I had a few benign tumors (Fibroadenomas) that I would check every six months via ultrasound, and I had one lump which was classified as benign and was told it was nothing to worry about. Three months after my last ultrasound, this lump grew very quickly and became painful. I went back for another ultrasound three months earlier than suggested, and it showed the lump was changing and growing extremely fast. I had a biopsy on June 8, 2022.

60 to 0 in Seconds - Being a Breast Cancer Patient

I am a woman. I am active. I am a mom. I am also living with metastatic breast cancer, and I am living well. I have been active all my life. I played a variety of sports ever since I was little, like competitive fastball and hockey. So, how could a super active, fit, and healthy individual, with no breast cancer or any other type of cancer in her family, all of a sudden be told she has stage IV breast cancer?

To the Girl Standing in The Blue Hospital Gown, Part 3

Day 93: January 21, 2022

Alex of Glow Up Wigs helped me with a wig and gave me some extra sparkle. I am overwhelmed with emotion and gratitude. Through my tears you saw my hurt, but you managed to capture my beauty and energy. Alex, you are incredible at what you do. When I look in the mirror now, my smile is bigger. Cancer cannot take that from me. I continue to love and accept every version of myself, and you have given me confidence when I needed it the most.

I Can Create My Reality

I read a lot. About everything, really, including Jackie Collins’ Hollywood Wives, which I’m about three decades late on, I know, but I just watched Lady Boss, The Jackie Collins Story on Netflix so here I am. The book is good too, in a dishy fantastical way, so naturally after 15 pages in I went back online and bought the sequel Hollywood Wives: The New Generation. But, that’s not the kind of reading I want to share. Books about the power of the mind, self-esteem, and mental health and how to create a positive reality are what I’m referring to. I like these types of books and have piles of them, because I honestly believe they work. I just wish I’d fallen back on them when I was initially diagnosed with breast cancer and going through surgery and treatment.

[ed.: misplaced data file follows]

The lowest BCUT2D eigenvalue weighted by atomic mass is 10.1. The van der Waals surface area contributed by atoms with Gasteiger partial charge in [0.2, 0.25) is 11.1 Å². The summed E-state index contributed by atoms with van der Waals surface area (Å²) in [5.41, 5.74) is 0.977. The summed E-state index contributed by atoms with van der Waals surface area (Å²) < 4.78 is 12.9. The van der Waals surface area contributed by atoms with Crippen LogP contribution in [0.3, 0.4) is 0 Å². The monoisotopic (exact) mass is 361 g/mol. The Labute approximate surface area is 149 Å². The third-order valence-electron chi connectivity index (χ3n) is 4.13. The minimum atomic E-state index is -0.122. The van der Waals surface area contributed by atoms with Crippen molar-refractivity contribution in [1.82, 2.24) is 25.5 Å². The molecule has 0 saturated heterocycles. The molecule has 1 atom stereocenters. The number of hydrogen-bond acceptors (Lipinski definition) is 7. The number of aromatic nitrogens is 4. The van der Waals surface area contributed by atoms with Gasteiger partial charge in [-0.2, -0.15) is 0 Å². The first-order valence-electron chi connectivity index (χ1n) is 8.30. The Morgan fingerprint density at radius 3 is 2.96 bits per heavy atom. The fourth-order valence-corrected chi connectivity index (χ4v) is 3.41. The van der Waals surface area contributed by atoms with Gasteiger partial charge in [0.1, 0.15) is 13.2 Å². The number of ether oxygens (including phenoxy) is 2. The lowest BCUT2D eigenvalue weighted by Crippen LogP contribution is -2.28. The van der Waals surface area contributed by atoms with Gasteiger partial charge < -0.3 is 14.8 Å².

History of the BRCA 1 & 2 Genes

Before it was known that genes could be linked to various cancers, 1970s research focused largely on viruses and their role in the development of cancer. With the knowledge that family history had an impact on cancer risk, Mary-Claire King, an American geneticist, began to theorize possibilities beyond viruses and started her mission in identifying the cause of breast cancer running in families.

Breast Cancer Care for Lesbian and Bisexual Women

Who you are and where you live can greatly impact your access to care, and sexual orientation is no exception to this. Within the healthcare system, the LGBTQ+ community regularly experiences barriers when seeking adequate health services, and the effect of these barriers may result in poorer health outcomes. This leads to the question — does being a lesbian or bisexual woman affect your risk for breast cancer?

I Believe in Love For Endurance and Even, For Survival

I believe in love. Romantic love, yes. More importantly though, love of myself, love of my life and love of life. I’m writing this because love, my true and authentic belief in an all- encompassing love, is what gives me strength and get me through the day. I call it God’s love, but it can be called or seen as a higher power, the universe or whatever else works for you. It’s this that has helped me keep the faith that I would prevail over breast cancer.

Losses from mBC: Vision and Fertility

Five years ago, 2017, I had what I thought would be my last CT scan at the BC Cancer Agency. I was done. I busted out of there as if I was free, even though I had a mild concern about a weird, ongoing burp and GERD symptom. I was told this was anxiety and waited for the results thinking I would graduate from cancer world. This was the assumption from my medical team and something I thought could be true since it had been five and a half years since my early-stage diagnosis. Even though the fear of recurrence existed, I held strong like my oncologist did.

Considering a Mastectomy Tattoo? Here’s What You Need to Know

Following breast cancer surgery, there are a variety of options available to you. You may choose to live flat, have breast reconstruction, get implants, or use breast prostheses. Another option that you may have not considered or known about are mastectomy tattoos. Women who have gotten mastectomy tattoos following their breast cancer treatment have given a variety of reasons for getting them, including that they are a confidence boost following treatment, to cover scars, to create something beautiful, and to mark what they’ve been through.

To the Girl Standing in The Blue Hospital Gown, Part 2

I’m still scared and I’m still nervous, but I’m okay. I’m finding a sense of peace and calmness in all of this chaos. These past 42 days have been life changing. Being diagnosed and the end of a relationship has really tested my ability to find acceptance in everything. I continue to smile and laugh; life is truly incredible. The universe works in ways that I’ll never fully understand and in the darkest moments there is still light to be found.

Podcasts for Peace of Mind

I came to the Podcast game way late, like decades late. So when most people were tuning in on their morning commute to work, I was still listening to the mumbo jumbo in my head instead. Not that there’s anything wrong with this, I’ve always enjoyed my own company and I’m also a bit of a late bloomer which can translate into sometimes being a latecomer, so there’s that. But if I knew then how much I love a good podcast now, I’m fairly confident the time I spent waiting in Princess Margaret Hospital’s air-conditioned rooms would have passed by a lot quicker.